bathymetry

coastal erosion

sea level rise

Sea bed topography off Orkney. Land contours ignored.

The making of an archipelago

Orkney is a dissected landmass drowned by postglacial sea level rise. A drop in sea level of just 35 m would unite the archipelago into a single island. The individual islands may represent hills that formed the watershed areas of preglacial drainage basins but it is linear glacial erosion which has separated one island from another and severed Orkney from the rest of Scotland.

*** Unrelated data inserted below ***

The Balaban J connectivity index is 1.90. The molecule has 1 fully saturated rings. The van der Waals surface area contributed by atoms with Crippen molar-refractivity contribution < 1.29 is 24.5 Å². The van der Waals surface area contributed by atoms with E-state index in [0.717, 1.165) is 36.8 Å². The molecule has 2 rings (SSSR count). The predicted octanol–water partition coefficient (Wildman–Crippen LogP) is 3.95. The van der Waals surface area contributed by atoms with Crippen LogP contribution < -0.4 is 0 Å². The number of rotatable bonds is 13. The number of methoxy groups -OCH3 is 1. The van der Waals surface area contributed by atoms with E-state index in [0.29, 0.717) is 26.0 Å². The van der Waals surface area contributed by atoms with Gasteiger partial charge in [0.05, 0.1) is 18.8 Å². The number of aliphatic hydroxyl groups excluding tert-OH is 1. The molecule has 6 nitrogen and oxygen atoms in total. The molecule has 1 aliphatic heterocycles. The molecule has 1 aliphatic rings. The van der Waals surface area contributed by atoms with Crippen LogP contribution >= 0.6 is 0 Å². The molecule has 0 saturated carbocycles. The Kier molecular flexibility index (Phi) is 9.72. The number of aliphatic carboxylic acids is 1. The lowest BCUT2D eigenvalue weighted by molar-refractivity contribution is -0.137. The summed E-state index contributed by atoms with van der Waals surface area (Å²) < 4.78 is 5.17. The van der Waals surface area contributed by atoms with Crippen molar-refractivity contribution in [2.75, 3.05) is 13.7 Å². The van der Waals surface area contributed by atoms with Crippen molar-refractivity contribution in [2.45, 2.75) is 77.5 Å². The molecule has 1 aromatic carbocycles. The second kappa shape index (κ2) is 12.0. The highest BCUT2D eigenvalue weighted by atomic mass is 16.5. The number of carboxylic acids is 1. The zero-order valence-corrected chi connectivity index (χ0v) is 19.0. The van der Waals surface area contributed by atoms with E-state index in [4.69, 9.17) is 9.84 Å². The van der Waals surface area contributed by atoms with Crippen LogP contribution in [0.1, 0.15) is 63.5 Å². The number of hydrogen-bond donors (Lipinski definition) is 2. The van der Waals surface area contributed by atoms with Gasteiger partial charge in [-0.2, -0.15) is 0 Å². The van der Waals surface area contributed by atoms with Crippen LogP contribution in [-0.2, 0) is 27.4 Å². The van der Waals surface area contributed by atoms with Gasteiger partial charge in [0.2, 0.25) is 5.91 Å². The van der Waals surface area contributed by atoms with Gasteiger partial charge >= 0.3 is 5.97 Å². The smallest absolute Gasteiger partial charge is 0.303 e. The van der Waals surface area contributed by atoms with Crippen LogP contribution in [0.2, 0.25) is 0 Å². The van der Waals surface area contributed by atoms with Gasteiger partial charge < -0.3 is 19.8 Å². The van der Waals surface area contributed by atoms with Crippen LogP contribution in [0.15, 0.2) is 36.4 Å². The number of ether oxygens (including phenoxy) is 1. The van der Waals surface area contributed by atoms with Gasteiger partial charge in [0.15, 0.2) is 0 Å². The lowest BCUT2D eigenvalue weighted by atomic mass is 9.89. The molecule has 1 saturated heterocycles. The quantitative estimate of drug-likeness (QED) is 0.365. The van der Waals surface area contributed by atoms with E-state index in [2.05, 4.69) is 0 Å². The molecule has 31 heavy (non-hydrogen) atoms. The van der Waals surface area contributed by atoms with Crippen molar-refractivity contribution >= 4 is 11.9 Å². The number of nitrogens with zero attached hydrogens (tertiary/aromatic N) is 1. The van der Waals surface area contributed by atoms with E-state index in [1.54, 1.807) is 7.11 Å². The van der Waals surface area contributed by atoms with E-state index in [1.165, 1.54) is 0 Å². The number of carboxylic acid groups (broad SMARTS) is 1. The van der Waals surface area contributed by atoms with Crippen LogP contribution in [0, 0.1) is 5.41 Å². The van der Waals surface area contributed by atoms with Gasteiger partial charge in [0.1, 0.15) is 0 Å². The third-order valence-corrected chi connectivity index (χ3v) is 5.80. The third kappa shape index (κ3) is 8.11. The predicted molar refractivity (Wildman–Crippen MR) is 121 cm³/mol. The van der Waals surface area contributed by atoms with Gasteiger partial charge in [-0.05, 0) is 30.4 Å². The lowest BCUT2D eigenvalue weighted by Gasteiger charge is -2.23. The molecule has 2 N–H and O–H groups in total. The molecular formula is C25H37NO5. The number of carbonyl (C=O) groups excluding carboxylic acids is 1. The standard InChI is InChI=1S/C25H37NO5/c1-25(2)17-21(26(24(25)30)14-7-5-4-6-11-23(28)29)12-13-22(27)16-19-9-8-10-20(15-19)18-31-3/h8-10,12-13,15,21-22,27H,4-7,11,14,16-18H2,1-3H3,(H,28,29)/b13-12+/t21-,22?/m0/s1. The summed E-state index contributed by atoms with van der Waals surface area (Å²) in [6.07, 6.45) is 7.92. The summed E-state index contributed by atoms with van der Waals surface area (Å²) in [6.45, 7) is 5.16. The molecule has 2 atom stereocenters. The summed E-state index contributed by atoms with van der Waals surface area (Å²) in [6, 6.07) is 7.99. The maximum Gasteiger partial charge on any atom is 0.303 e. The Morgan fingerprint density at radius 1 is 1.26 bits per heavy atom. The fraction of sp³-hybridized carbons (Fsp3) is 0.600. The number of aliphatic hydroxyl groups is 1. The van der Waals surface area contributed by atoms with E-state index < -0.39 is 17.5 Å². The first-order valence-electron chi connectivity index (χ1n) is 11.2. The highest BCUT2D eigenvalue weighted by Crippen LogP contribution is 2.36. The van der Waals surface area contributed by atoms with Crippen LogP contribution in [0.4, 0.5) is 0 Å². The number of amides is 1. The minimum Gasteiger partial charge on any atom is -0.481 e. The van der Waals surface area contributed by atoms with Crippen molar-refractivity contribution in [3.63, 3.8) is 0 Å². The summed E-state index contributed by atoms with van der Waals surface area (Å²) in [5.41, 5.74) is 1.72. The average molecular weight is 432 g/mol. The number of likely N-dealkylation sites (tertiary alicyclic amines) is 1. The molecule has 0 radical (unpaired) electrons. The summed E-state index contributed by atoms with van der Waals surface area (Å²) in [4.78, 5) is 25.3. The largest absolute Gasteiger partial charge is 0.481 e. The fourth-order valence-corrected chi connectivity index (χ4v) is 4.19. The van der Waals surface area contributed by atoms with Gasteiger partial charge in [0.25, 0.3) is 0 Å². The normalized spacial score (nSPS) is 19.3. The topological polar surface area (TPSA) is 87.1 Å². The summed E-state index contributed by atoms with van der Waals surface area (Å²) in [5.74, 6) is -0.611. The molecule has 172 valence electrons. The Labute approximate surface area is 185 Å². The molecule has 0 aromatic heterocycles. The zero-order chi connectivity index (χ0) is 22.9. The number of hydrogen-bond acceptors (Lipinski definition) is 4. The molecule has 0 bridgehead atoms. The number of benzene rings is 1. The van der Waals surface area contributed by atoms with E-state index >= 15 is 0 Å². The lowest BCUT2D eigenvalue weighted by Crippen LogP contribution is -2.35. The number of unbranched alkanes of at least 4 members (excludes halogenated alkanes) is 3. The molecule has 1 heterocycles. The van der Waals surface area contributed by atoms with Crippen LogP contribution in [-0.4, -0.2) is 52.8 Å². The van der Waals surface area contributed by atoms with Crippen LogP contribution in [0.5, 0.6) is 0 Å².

It is difficult to reconstruct a preglacial drainage pattern on Orkney but the division of the islands into hill masses may have begun when rivers flowing to the Atlantic and North Sea excavated valleys between them. Godard (1956) reconstructs an ancient drainage system with rivers draining SE via Westray Firth and Scapa Flow

Smaller islands may have been isolated from their neighbours by marine erosion but the limited duration of current sea level requires that such erosion belongs to the last interglacial or earlier.